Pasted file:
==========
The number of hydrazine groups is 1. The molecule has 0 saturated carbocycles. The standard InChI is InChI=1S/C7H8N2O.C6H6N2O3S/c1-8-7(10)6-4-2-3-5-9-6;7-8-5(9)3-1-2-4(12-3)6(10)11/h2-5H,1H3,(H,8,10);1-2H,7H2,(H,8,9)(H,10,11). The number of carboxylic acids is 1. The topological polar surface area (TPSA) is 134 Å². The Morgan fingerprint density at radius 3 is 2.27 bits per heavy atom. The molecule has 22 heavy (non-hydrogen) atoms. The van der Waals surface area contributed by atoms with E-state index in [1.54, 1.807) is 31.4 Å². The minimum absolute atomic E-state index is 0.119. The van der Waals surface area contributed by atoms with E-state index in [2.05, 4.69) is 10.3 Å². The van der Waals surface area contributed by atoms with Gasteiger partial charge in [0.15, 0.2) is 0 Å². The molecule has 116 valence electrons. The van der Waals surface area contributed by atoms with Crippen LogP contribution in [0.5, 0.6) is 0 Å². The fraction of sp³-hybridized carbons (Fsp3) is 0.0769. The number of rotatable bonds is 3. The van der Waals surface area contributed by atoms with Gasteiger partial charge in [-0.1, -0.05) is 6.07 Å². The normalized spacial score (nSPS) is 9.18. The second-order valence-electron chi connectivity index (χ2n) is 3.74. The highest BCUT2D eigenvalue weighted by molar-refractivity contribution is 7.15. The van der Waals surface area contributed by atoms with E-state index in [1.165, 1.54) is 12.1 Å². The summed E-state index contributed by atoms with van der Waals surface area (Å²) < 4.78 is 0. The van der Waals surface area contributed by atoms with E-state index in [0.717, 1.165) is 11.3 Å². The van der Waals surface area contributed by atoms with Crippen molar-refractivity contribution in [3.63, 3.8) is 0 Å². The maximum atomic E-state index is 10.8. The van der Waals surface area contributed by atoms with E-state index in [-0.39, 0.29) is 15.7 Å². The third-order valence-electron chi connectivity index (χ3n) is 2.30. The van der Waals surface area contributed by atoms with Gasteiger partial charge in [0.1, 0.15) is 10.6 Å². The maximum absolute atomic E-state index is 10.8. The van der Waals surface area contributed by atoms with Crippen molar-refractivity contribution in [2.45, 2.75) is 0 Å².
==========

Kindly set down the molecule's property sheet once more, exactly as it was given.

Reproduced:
The number of hydrazine groups is 1. The molecule has 0 saturated carbocycles. The standard InChI is InChI=1S/C7H8N2O.C6H6N2O3S/c1-8-7(10)6-4-2-3-5-9-6;7-8-5(9)3-1-2-4(12-3)6(10)11/h2-5H,1H3,(H,8,10);1-2H,7H2,(H,8,9)(H,10,11). The number of carboxylic acids is 1. The topological polar surface area (TPSA) is 134 Å². The Morgan fingerprint density at radius 3 is 2.27 bits per heavy atom. The molecule has 22 heavy (non-hydrogen) atoms. The van der Waals surface area contributed by atoms with E-state index in [1.54, 1.807) is 31.4 Å². The minimum absolute atomic E-state index is 0.119. The van der Waals surface area contributed by atoms with E-state index in [2.05, 4.69) is 10.3 Å². The van der Waals surface area contributed by atoms with Gasteiger partial charge in [0.15, 0.2) is 0 Å². The molecule has 116 valence electrons. The van der Waals surface area contributed by atoms with Crippen LogP contribution in [0.5, 0.6) is 0 Å². The fraction of sp³-hybridized carbons (Fsp3) is 0.0769. The number of rotatable bonds is 3. The van der Waals surface area contributed by atoms with Gasteiger partial charge in [-0.1, -0.05) is 6.07 Å². The normalized spacial score (nSPS) is 9.18. The second-order valence-electron chi connectivity index (χ2n) is 3.74. The highest BCUT2D eigenvalue weighted by molar-refractivity contribution is 7.15. The van der Waals surface area contributed by atoms with E-state index in [1.165, 1.54) is 12.1 Å². The summed E-state index contributed by atoms with van der Waals surface area (Å²) < 4.78 is 0. The van der Waals surface area contributed by atoms with E-state index in [0.717, 1.165) is 11.3 Å². The van der Waals surface area contributed by atoms with Crippen molar-refractivity contribution in [3.63, 3.8) is 0 Å². The maximum atomic E-state index is 10.8. The van der Waals surface area contributed by atoms with E-state index in [-0.39, 0.29) is 15.7 Å². The third-order valence-electron chi connectivity index (χ3n) is 2.30. The van der Waals surface area contributed by atoms with Gasteiger partial charge in [0.1, 0.15) is 10.6 Å². The maximum absolute atomic E-state index is 10.8. The van der Waals surface area contributed by atoms with Crippen molar-refractivity contribution in [2.45, 2.75) is 0 Å².